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Samsung to expand in U.S., shift some manufacturing from Mexico - WSJ
March 8, 2017 / 3:56 PM / 6 months ago

Samsung to expand in U.S., shift some manufacturing from Mexico - WSJ

Employees walks in the building of Samsung Electronics in Seoul, South Korea, February 28, 2017. Picture taken February 28, 2017. REUTERS/Kim Hong-Ji/Files

(Reuters) - Samsung Electronics Co Ltd (005930.KS) is planning to expand its U.S. production facilities, shifting some manufacturing from Mexico, the Wall Street Journal reported on Wednesday, citing people familiar with the matter.

The company is in early talks to open a new home appliance-making facility in the United States, a Samsung spokesperson said in a statement on Wednesday, adding that Samsung began reviewing manufacturing operations “early last fall.” Samsung declined to comment on whether it would move manufacturing from Mexico.

Samsung’s initial capital investment is expected to be about $300 million, the Journal reported, citing people familiar with the matter.

An executive at Samsung in Mexico, who asked not to be named, said: “Whatever happens in the future is really a decision made by our headquarters, it’s not an internal decision of ours.”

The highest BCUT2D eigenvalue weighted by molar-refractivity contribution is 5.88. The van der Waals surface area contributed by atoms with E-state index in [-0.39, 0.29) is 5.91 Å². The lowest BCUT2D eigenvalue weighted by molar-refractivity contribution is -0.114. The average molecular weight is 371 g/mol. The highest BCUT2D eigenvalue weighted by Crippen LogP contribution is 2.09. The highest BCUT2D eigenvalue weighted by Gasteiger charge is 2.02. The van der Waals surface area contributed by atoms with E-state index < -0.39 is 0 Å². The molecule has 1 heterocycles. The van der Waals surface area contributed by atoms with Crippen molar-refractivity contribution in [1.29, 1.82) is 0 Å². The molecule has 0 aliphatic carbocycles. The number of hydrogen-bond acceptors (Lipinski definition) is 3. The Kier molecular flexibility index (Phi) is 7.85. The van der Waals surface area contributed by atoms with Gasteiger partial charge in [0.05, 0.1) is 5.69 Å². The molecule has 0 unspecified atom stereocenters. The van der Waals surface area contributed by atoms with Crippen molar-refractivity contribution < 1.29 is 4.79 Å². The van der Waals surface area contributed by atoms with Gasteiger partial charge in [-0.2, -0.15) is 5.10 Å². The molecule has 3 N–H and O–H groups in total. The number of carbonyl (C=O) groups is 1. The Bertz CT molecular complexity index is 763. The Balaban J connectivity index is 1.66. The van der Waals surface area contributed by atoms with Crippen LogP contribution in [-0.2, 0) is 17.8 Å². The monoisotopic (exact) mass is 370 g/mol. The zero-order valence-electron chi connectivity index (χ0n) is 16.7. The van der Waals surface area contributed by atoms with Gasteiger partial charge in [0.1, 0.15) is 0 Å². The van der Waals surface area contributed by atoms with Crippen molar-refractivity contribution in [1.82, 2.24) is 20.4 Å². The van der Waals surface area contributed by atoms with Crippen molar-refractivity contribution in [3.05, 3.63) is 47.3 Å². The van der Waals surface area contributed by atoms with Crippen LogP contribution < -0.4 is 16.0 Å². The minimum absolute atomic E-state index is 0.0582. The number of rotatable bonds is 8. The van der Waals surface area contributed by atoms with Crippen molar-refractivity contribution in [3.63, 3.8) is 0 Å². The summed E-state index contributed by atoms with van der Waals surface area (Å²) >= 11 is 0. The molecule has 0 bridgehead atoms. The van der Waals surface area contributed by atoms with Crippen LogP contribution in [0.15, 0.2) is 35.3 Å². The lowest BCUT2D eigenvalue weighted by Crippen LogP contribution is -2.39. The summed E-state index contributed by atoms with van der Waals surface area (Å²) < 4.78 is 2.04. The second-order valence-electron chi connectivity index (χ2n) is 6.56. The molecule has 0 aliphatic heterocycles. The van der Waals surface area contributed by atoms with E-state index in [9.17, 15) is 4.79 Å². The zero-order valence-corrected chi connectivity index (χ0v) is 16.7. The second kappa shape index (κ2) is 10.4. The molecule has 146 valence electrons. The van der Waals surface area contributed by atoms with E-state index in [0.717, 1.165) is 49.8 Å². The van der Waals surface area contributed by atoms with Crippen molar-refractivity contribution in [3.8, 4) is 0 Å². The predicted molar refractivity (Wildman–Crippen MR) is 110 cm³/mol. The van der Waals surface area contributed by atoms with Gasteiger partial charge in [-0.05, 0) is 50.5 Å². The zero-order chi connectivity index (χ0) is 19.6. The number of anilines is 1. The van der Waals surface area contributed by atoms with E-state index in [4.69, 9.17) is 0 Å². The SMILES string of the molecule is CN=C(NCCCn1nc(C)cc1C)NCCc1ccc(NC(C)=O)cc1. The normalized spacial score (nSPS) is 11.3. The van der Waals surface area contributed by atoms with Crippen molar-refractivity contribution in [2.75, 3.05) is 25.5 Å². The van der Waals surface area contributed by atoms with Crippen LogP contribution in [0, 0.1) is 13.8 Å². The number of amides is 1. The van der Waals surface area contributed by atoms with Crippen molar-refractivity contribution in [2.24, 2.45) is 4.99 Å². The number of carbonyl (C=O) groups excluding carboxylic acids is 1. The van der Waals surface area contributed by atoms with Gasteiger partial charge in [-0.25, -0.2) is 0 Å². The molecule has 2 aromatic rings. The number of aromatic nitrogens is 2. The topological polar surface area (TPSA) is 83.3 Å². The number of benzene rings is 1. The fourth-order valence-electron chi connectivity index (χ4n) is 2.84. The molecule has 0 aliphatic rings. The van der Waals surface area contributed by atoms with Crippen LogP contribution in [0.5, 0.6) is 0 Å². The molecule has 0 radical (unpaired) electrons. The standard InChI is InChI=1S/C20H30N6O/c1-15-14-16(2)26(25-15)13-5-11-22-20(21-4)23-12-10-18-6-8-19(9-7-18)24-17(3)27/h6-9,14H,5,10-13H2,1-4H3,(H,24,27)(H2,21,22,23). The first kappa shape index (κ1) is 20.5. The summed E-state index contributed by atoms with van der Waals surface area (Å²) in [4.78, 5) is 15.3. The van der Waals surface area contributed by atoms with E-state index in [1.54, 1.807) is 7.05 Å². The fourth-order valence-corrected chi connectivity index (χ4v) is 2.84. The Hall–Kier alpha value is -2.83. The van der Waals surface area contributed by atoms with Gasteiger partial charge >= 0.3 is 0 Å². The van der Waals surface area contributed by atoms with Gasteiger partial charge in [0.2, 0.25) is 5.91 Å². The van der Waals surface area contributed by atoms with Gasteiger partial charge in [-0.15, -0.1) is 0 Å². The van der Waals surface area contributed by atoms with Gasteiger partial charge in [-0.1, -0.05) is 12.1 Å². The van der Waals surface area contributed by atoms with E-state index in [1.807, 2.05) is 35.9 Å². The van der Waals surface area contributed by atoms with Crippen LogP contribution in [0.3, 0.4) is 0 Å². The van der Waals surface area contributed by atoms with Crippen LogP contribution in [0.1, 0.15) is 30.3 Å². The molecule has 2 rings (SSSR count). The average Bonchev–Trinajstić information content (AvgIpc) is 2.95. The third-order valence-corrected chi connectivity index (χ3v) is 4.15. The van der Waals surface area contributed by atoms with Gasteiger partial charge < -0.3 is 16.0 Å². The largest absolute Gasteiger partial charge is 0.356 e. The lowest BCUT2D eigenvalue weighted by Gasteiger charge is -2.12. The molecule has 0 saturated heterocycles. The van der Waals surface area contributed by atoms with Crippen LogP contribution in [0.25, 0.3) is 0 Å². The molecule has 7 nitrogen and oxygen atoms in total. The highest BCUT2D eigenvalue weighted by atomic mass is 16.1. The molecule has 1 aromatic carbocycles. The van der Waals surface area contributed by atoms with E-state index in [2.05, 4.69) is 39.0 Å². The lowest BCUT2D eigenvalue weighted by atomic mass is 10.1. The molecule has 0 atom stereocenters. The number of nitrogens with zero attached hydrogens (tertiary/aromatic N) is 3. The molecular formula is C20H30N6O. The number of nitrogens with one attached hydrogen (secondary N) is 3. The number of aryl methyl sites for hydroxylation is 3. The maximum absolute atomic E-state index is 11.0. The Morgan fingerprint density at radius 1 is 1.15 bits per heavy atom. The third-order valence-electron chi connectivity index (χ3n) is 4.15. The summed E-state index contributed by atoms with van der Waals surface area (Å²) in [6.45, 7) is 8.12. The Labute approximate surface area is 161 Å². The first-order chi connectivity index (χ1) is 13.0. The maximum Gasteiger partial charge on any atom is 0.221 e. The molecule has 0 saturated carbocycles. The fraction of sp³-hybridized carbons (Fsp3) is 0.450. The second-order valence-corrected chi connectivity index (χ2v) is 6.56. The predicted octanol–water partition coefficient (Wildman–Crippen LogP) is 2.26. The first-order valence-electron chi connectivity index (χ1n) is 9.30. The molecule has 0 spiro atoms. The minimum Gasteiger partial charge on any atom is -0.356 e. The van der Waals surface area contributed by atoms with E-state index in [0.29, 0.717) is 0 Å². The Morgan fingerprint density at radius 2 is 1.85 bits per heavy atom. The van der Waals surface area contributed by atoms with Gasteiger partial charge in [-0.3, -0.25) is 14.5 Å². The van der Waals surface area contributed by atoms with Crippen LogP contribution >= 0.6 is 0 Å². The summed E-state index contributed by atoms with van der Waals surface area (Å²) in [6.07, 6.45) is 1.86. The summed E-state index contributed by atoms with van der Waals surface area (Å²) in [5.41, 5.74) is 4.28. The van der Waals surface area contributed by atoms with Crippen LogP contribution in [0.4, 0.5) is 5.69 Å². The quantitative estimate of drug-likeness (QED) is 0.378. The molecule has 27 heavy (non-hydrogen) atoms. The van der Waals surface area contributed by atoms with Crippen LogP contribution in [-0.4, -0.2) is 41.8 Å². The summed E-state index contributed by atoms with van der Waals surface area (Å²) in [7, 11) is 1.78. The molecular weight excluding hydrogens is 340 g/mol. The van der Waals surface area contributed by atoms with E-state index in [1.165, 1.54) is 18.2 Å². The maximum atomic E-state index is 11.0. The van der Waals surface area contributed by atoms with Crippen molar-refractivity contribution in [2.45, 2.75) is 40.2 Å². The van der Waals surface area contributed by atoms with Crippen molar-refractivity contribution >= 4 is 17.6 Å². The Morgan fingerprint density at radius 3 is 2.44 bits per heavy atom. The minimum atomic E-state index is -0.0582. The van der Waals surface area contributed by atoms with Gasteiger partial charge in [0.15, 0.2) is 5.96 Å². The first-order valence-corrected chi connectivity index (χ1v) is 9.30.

Reuters reported early in February that Samsung may build a U.S. plant for its home appliances business.

The South Korean company’s move comes amid criticism from U.S. President Donald Trump about companies manufacturing abroad for U.S. consumers.

The Trump administration has threatened an import tax, while Trump has attacked some of the world’s biggest companies, prompting some to make promises to invest more in the United States.

Samsung’s move follows a similar investment from rival LG Electronics Inc (066570.KS), which said last month it would spend $250 million to build a home appliance factory in the United States.

At least five U.S. states are in talks with Samsung, and the move could generate around 500 jobs, the Journal reported. on.wsj.com/2lYsAkk

Reporting by Anya George Tharakan in Bengaluru; Additional reporting by Diane Bartz in Washington and Anthony Esposito in Mexico City; Editing by Sai Sachin Ravikumar and Peter Cooney

Our Standards:The Thomson Reuters Trust Principles.
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